8. Economic factors: Economic downturns, recessions, inflation, or other changes in consumer spending habits can affect brand health. During challenging economic times, consumers may prioritize value for money or opt for lower-priced alternatives, leading to decreased brand loyalty and reduced sales - in turn affecting brand health.

To avoid or manage declines in brand health, brands should focus on addressing these above issues proactively. Stay in touch with consumers, prioritize customer service and strong communication, stay on top of industry trends and competitors, and respond to dynamic markets as much as possible.
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How to diagnose and fix brand health 

Although there are several factors that can cause a decline in brand health (some of which are out of your control) there are steps you can take to get it back on track.

Diagnose what is causing declining brand health 

The first step to fixing declining brand health is to diagnose the problem. If you don’t already have a market research tracking study in place, that’s step one. You need to have an ongoing pulse of your consumers to understand what might be contributing to declining brand health. Look at key metrics like brand awareness, customer satisfaction, brand reputation, and purchase intent to see if there’s been a significant change.

Next, look into competitor data to see if their performance could be impacting your own brand health metrics. Has a competitor recently introduced a new product or service? Did they lower their prices? Are they available in new stores?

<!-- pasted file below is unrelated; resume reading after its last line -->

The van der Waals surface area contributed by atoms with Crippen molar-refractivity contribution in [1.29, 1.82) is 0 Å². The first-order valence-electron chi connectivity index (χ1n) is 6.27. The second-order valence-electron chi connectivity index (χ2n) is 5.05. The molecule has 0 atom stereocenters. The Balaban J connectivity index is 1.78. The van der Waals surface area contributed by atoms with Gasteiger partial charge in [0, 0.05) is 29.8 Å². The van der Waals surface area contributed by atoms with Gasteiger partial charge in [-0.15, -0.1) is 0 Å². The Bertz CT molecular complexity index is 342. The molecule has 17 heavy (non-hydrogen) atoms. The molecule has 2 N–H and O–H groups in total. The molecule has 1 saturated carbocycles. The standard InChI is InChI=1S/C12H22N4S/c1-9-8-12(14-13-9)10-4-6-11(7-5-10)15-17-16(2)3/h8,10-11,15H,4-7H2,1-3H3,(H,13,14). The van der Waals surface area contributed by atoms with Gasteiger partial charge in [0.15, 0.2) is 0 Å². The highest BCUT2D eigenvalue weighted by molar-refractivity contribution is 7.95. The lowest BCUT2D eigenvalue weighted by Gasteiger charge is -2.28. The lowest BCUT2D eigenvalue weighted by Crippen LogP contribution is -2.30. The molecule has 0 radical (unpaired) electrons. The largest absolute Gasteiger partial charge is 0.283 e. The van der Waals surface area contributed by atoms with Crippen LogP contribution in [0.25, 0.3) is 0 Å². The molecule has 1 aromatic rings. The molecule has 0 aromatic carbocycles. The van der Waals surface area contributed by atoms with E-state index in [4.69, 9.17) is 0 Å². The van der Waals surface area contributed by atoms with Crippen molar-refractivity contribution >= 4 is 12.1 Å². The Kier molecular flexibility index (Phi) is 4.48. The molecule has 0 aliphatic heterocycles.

Once you’ve looked into your market research data for consumer trends and patterns, look internally at sales data and other performance metrics to see if that might be contributing to the decline in brand health. Analyze your sales figures, market share, and revenue targets to assess how your brand is performing in the market. Declining sales or market share can be indicative of underlying brand health issues.

Outline a strategy to improve brand health

Once you’ve diagnosed the issue that’s causing your decline in brand health, you can begin strategizing on how to fix it.

Below are a few examples on how to strategize, depending on what you find is contributing to your brand health decline:

- Customer Satisfaction
- If your diagnosis pointed to customer satisfaction as a contributor to declining brand health, focus efforts on improving customer interactions. Depending on your specific business and what makes sense for your operations, consider enabling a customer service chat feature, setting up a dedicated customer service phone line, responding to customer reviews or complaints on your website or social media pages, or closely managing your customer service email inbox.